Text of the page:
It’s coming round to that time of year when everyone and his dog has the crystal ball out to look at the year ahead and tries to work out what will be up, down, in or out in the year ahead. I did this last year for food, and can’t believe it’s that time again.
This year though it feels much harder to read the year ahead. Last year the only thing that seemed certain was that it was going to be tough, which would probably drive hunkering down kind of behaviour: making do and mend, doing it ourselves, food for free. And 2010? Less certain, but here goes with my thoughts:
1. More of the same. Not an economist, but it feels like, from an average person’s point of view, that it could continue to get tougher this year. We’ve saved the bankers, but the rest of us might continue to pay and feel the fall out. So I think we’ll continue to rediscover homemade skills, or refined the ones we picked up last year. Homemade jam and chutney will continue to grow, the joy of homemade bread to go along with it could grow. The dream of self sufficiency may be pursued, but many may find how unsustainable that is without a lot of work, and quite a lot of land. But doing a bit is better than doing nothing at all.
2. No economist, and certainly no political commentator, but it feels like a change is likely to come with the election we will have before the end of May. And if we have a shift to the right, maybe there will be a slightly more nationalistic approach to cooking. I think there has already been a resurgence in interest in traditional British cooking across all regions, but perhaps 2010 will see us exploring even more. It may also be a slight nostalgia, and a slight fear, of time passing by ever more quickly, and of things being lost. I loved the Quaking Pudding at the Hinds Head in Bray, and that Sussex Pond Pudding was on the menu too. More of this I think.
3. With Istanbul being European Capital of Culture for 2010, I would expect to see a surge of interest in Turkish food. Really interesting though looking at the official site that food is not immediately obvious as part of the events. How can food not be involved in culture? Some of us would argue that food and eating are at the very heart of culture. Responsible Travel have a great cooking tour of Istanbul, that has you cooking lunch and dinner along with other culinary visits. Sounds like a good starting place, as it’s just 4 days. Want to try it at home first? I could be tempted by The Sultan’s Kitchen as a starting point, but maybe the year will see a plethora of new launches around the subject.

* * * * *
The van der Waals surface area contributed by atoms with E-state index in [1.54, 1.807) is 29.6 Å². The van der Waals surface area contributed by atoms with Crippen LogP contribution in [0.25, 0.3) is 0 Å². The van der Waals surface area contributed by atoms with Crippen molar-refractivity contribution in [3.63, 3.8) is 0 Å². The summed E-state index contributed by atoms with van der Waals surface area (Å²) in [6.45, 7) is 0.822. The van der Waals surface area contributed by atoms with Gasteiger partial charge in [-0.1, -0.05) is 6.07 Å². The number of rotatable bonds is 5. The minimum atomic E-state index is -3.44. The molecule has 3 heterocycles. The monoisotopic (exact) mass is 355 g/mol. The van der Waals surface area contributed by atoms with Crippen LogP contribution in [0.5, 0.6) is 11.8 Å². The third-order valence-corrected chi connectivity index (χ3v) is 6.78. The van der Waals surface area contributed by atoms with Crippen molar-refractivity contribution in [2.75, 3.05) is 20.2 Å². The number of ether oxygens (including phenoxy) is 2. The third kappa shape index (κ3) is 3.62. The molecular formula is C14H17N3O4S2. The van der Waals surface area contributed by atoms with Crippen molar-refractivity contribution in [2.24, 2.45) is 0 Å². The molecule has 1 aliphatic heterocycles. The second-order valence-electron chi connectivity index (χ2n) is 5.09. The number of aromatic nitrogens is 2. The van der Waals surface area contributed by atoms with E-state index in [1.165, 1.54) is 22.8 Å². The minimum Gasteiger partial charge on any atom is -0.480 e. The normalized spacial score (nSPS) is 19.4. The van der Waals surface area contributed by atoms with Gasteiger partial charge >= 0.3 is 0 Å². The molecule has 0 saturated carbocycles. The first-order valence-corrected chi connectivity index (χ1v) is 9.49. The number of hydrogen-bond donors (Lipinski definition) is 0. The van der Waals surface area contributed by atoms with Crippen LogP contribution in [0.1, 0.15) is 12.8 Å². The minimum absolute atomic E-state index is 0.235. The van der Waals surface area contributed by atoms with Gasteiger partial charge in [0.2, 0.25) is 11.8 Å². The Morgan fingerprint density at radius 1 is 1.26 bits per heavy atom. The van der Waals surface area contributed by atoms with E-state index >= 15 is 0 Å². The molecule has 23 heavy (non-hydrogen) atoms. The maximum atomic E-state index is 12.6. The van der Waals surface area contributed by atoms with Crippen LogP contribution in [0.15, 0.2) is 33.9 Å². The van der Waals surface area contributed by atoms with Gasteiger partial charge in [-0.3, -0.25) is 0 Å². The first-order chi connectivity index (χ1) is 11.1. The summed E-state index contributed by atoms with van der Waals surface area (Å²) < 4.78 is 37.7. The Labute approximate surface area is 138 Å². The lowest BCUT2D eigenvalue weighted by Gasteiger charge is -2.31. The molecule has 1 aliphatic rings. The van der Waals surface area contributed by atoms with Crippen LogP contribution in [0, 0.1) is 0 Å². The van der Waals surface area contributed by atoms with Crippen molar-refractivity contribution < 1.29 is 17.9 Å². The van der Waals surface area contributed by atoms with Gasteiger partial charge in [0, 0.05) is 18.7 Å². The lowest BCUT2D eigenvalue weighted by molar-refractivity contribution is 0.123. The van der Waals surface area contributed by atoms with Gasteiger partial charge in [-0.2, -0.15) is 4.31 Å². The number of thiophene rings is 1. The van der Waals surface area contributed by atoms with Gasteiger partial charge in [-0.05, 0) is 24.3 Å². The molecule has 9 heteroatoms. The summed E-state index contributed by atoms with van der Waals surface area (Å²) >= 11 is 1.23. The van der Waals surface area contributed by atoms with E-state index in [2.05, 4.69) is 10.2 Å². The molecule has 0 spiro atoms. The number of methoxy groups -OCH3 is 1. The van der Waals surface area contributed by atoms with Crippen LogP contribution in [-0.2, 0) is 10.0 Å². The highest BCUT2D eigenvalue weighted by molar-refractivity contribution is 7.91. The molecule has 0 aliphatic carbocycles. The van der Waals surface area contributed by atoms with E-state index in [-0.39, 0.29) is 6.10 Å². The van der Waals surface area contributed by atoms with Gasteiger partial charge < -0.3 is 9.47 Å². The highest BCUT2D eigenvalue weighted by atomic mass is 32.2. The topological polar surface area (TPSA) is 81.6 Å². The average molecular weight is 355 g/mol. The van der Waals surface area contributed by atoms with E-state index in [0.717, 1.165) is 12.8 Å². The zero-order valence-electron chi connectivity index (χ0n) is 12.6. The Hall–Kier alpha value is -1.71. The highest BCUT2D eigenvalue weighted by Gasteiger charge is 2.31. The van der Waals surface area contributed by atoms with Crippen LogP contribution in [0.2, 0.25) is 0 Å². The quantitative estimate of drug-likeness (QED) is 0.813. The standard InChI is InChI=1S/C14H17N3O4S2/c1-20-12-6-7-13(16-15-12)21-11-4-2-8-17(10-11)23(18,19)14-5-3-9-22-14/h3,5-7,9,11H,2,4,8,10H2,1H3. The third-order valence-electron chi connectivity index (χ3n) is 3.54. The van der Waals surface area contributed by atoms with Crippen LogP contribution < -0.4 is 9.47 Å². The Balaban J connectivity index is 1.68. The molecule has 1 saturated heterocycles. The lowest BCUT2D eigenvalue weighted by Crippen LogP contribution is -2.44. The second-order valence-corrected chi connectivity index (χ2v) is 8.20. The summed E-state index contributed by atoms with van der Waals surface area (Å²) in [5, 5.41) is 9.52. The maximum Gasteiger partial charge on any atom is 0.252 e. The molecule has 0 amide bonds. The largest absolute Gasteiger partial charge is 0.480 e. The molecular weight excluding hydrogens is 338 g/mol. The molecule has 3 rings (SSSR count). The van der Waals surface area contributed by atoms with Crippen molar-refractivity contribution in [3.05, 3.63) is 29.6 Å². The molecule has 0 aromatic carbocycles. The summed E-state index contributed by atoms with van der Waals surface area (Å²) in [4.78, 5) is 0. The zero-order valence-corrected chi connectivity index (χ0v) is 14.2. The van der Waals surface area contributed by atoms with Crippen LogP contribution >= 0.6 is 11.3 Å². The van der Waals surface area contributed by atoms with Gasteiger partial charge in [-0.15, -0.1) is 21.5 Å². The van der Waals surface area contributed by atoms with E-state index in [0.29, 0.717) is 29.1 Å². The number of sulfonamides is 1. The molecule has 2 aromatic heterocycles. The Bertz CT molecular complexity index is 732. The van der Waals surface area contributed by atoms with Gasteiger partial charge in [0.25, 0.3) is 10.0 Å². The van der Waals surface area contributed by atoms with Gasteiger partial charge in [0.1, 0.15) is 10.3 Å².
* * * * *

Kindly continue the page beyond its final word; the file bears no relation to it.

4. In the usual cycle of trends, it’s normally around 20 years till something is trendy again. Which would give us the Nineties. Annoying Budweiser adverts, the advent of the Diet Coke break. Although it did bring the genius of the John West salmon ad. It was the start of the next phase of supermarket domination with the first Tesco Metro opening in Covent Garden in 1992, but also the arrival of Lidl and Aldi. And the rapid rise of pre-packed salads. Not much good. Throw out the trend cycle I say and get sowing your own salad. Kids love this, most of us have room for something, and nothing tastes better than freshly picked leaves. I’ll be working my way through Seeds of Italy’s finest, or go the lazy but effective route and choose the Salad Garden from Rocket Gardens and they’ll deliver little plants already to go.
So four possibilities from my Mystic Meg crystal ball. I am sure other than that that those of us who love food will continue to do so, and continue to explore the best, tastiest, most sustainable, local ways to getting great dishes to the table.
Here’s to the year ahead! Happy eating!
Fabulous photograph by Richard Lamb Photography